There is no accounting for taste, but we can account for quality. Some people prefer the classicism of Poussin, others prefer the more sensual art of Rubens. You might prefer Rubens to Poussin, but no one would claim that Abraham van Diepenbeck was a greater artist than Rubens. The differences can be described, but really to appreciate the difference requires some immersion in art, a process of looking and evaluating. Analogously, you can criticise Dan Brown but that criticism won't necessarily be understood by a neophyte novel reader who was gripped by the story. But as one reads more novels one gets more of a feel for quality, and books that seemed brilliant start to seem first unsatisfactory and ultimately infuriatingly bad. As with Dan Brown, so with Jack Vettriano. It doesn't mean that we read only Shakespeare or look only at Raphael; we can still enjoy the charms of 'lesser' masters, but the more we look and read the better we get a feel for what makes some things better than others.
A more technical aspect of connoisseurship is the need to understand condition. Museums rarely mention condition, and when they do it's often to praise an unusually well preserved picture rather than confess that another is a wreck. Even in museums' own publications, condition is rarely discussed adequately. And it can be difficult to assess. The Rembrandt Research Project probably studied the Rembrandt Self Portrait at the Norton Simon Museum more closely than anyone had studied it before, discussing it with curators who knew it intimately. They concluded that it was a well-preserved picture not by Rembrandt. But in a later re-assessment, they determined that it was in fact an authentic Rembrandt that has been ruinously damaged and over-painted. And even where to me the condition is obviously severely compromised, some people insist the contrary. The Sistine Chapel is the best and most tragic example. As it was being desecrated in a disastrous restoration many leading art historians insisted we were recovering Michelangelo's original work as it was meant to be seen. This isn't the place to rehearse those controversies, but it's a vital part of connoisseurship and museums should do more to make technical reports easily available to those who want to learn more.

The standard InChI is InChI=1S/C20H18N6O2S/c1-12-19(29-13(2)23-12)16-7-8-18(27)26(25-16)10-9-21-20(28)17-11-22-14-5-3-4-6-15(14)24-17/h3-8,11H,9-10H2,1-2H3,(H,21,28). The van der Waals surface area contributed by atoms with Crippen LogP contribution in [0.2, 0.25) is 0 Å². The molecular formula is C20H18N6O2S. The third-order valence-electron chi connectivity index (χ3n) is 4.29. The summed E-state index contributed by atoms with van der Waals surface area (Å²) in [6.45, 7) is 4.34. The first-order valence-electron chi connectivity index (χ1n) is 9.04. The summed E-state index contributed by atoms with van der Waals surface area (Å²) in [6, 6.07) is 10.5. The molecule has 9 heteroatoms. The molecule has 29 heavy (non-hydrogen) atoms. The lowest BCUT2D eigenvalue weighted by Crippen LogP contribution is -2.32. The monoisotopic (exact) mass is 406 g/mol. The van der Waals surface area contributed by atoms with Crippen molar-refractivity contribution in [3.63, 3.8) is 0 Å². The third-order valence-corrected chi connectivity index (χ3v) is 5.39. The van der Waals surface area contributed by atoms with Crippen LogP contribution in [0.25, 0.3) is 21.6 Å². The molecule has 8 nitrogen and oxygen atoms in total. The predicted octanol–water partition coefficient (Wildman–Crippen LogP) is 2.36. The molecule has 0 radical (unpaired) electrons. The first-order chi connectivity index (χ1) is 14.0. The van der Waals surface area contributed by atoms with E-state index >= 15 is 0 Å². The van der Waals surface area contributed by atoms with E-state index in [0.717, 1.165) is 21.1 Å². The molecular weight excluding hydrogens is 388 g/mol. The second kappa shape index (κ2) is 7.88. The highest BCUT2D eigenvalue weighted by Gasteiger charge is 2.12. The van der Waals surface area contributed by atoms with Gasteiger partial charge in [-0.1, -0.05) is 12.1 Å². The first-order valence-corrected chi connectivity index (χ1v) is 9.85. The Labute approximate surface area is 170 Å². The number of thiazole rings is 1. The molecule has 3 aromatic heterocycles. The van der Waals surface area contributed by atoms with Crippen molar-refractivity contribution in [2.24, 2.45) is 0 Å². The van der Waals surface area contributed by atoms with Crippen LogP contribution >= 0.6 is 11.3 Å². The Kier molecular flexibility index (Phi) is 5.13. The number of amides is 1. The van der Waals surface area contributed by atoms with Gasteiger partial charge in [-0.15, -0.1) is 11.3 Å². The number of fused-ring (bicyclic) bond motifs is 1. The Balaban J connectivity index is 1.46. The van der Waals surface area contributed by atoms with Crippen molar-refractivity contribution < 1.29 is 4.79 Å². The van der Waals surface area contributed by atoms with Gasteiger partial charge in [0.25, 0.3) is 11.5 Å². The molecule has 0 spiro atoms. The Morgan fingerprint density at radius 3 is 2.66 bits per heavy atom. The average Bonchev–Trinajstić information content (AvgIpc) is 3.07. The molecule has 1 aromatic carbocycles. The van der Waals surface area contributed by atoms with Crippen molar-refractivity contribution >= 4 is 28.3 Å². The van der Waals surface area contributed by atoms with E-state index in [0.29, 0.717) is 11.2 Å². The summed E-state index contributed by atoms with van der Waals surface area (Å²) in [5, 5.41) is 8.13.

A lot of this might seem like motherhood and apple pie, so you might be wondering why we're bothering to articulate these points and debate this topic. But connoisseurship has been under assault for at least a generation. Criticism is rarely overt, but in many contexts connoisseurship is dying of neglect. Some art history departments teach too much about context and too little from physical objects, but my more personal concern is about the museums that are failing in their connoisseurial responsibilities. 

On a recent trip to Birmingham Museum & Art Gallery they had lots of secondary works hanging in their galleries, but two of their greatest masterpieces (Subleyras and Rubens) were in storage and a third (by Petrus Christus) was displayed so badly as to be invisible. They have failed to appreciate the relative quality of the pictures in their care, even where they know fine well who painted them. Instead of displaying their best pictures to the public, they consult visitors about what they'd like to be displayed. But the public doesn't have expert knowledge. It is the responsibility of the museum to to make those decisions, and be able to justify them.